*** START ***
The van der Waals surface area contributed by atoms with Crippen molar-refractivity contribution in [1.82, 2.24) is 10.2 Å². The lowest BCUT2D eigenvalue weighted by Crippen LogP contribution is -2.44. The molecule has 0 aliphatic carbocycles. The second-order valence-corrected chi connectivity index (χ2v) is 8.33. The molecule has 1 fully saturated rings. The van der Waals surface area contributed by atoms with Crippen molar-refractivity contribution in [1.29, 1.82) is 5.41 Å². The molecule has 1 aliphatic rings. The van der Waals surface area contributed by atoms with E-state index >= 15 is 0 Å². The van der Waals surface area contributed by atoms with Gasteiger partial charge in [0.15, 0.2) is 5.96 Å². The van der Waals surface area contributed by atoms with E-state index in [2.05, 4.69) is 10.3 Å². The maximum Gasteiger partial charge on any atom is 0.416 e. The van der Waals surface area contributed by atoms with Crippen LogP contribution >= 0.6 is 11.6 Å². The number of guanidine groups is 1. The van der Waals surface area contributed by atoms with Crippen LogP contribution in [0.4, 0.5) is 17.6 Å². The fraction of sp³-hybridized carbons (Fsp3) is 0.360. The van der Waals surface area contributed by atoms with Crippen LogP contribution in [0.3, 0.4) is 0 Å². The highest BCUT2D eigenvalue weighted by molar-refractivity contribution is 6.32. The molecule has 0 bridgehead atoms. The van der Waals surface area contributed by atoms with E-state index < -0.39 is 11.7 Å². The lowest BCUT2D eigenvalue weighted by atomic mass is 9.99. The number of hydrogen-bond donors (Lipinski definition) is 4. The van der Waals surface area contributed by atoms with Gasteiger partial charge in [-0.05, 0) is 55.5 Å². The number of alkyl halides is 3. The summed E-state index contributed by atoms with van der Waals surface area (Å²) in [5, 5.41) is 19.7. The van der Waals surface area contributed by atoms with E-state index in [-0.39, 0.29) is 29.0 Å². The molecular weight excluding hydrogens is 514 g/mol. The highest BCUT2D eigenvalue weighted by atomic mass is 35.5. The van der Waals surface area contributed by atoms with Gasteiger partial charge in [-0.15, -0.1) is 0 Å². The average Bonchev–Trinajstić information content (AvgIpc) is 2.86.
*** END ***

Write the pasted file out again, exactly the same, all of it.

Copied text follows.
The van der Waals surface area contributed by atoms with Crippen molar-refractivity contribution in [1.82, 2.24) is 10.2 Å². The lowest BCUT2D eigenvalue weighted by Crippen LogP contribution is -2.44. The molecule has 0 aliphatic carbocycles. The second-order valence-corrected chi connectivity index (χ2v) is 8.33. The molecule has 1 fully saturated rings. The van der Waals surface area contributed by atoms with Crippen molar-refractivity contribution in [1.29, 1.82) is 5.41 Å². The molecule has 1 aliphatic rings. The van der Waals surface area contributed by atoms with E-state index >= 15 is 0 Å². The van der Waals surface area contributed by atoms with Gasteiger partial charge in [0.15, 0.2) is 5.96 Å². The van der Waals surface area contributed by atoms with E-state index in [2.05, 4.69) is 10.3 Å². The maximum Gasteiger partial charge on any atom is 0.416 e. The van der Waals surface area contributed by atoms with Crippen LogP contribution >= 0.6 is 11.6 Å². The number of guanidine groups is 1. The van der Waals surface area contributed by atoms with Crippen LogP contribution in [0.4, 0.5) is 17.6 Å². The fraction of sp³-hybridized carbons (Fsp3) is 0.360. The van der Waals surface area contributed by atoms with Crippen LogP contribution in [0.3, 0.4) is 0 Å². The highest BCUT2D eigenvalue weighted by molar-refractivity contribution is 6.32. The molecule has 0 bridgehead atoms. The van der Waals surface area contributed by atoms with E-state index < -0.39 is 11.7 Å². The lowest BCUT2D eigenvalue weighted by atomic mass is 9.99. The number of hydrogen-bond donors (Lipinski definition) is 4. The van der Waals surface area contributed by atoms with Gasteiger partial charge in [-0.05, 0) is 55.5 Å². The number of alkyl halides is 3. The summed E-state index contributed by atoms with van der Waals surface area (Å²) in [5, 5.41) is 19.7. The van der Waals surface area contributed by atoms with E-state index in [-0.39, 0.29) is 29.0 Å². The molecular weight excluding hydrogens is 514 g/mol. The highest BCUT2D eigenvalue weighted by atomic mass is 35.5. The van der Waals surface area contributed by atoms with Gasteiger partial charge in [-0.15, -0.1) is 0 Å². The average Bonchev–Trinajstić information content (AvgIpc) is 2.86.